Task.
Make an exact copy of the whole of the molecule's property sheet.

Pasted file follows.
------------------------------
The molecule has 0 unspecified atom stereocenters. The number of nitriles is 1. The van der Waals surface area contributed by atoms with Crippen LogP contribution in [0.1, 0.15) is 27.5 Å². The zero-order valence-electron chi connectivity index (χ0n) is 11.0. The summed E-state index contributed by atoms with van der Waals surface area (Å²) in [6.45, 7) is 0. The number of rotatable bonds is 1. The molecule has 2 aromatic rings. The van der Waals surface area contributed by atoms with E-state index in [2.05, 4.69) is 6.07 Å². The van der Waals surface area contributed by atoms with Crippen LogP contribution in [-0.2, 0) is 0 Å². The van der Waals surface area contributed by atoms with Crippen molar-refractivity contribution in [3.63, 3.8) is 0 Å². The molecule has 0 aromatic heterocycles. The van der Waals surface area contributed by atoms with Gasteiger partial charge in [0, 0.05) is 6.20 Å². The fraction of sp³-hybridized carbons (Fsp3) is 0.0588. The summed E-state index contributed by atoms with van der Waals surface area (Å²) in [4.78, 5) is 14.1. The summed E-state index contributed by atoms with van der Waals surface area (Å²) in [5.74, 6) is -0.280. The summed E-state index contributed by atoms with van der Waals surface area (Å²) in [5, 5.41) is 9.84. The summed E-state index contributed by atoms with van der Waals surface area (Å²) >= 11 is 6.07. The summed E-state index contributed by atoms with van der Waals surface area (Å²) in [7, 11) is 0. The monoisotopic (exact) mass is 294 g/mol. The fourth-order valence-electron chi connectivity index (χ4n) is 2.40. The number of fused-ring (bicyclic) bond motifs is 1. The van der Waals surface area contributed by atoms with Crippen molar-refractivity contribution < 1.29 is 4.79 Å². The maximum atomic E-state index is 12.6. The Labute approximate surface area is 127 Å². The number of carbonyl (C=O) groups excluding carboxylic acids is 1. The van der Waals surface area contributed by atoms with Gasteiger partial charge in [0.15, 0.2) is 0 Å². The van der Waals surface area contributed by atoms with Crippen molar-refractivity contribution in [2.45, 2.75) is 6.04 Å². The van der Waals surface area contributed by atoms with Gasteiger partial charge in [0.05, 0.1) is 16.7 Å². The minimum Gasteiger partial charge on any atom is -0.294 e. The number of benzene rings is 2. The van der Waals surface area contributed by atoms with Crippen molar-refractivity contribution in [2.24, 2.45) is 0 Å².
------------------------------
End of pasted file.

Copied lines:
The molecule has 0 unspecified atom stereocenters. The number of nitriles is 1. The van der Waals surface area contributed by atoms with Crippen LogP contribution in [0.1, 0.15) is 27.5 Å². The zero-order valence-electron chi connectivity index (χ0n) is 11.0. The summed E-state index contributed by atoms with van der Waals surface area (Å²) in [6.45, 7) is 0. The number of rotatable bonds is 1. The molecule has 2 aromatic rings. The van der Waals surface area contributed by atoms with E-state index in [2.05, 4.69) is 6.07 Å². The van der Waals surface area contributed by atoms with Crippen LogP contribution in [-0.2, 0) is 0 Å². The van der Waals surface area contributed by atoms with Crippen molar-refractivity contribution in [3.63, 3.8) is 0 Å². The molecule has 0 aromatic heterocycles. The van der Waals surface area contributed by atoms with Gasteiger partial charge in [0, 0.05) is 6.20 Å². The fraction of sp³-hybridized carbons (Fsp3) is 0.0588. The summed E-state index contributed by atoms with van der Waals surface area (Å²) in [4.78, 5) is 14.1. The summed E-state index contributed by atoms with van der Waals surface area (Å²) in [5.74, 6) is -0.280. The summed E-state index contributed by atoms with van der Waals surface area (Å²) in [5, 5.41) is 9.84. The summed E-state index contributed by atoms with van der Waals surface area (Å²) >= 11 is 6.07. The summed E-state index contributed by atoms with van der Waals surface area (Å²) in [7, 11) is 0. The monoisotopic (exact) mass is 294 g/mol. The fourth-order valence-electron chi connectivity index (χ4n) is 2.40. The number of fused-ring (bicyclic) bond motifs is 1. The van der Waals surface area contributed by atoms with Crippen molar-refractivity contribution < 1.29 is 4.79 Å². The maximum atomic E-state index is 12.6. The Labute approximate surface area is 127 Å². The number of carbonyl (C=O) groups excluding carboxylic acids is 1. The van der Waals surface area contributed by atoms with Gasteiger partial charge in [0.15, 0.2) is 0 Å². The van der Waals surface area contributed by atoms with Crippen molar-refractivity contribution in [2.45, 2.75) is 6.04 Å². The van der Waals surface area contributed by atoms with Gasteiger partial charge in [0.05, 0.1) is 16.7 Å². The minimum Gasteiger partial charge on any atom is -0.294 e. The number of benzene rings is 2. The van der Waals surface area contributed by atoms with Crippen molar-refractivity contribution in [2.24, 2.45) is 0 Å².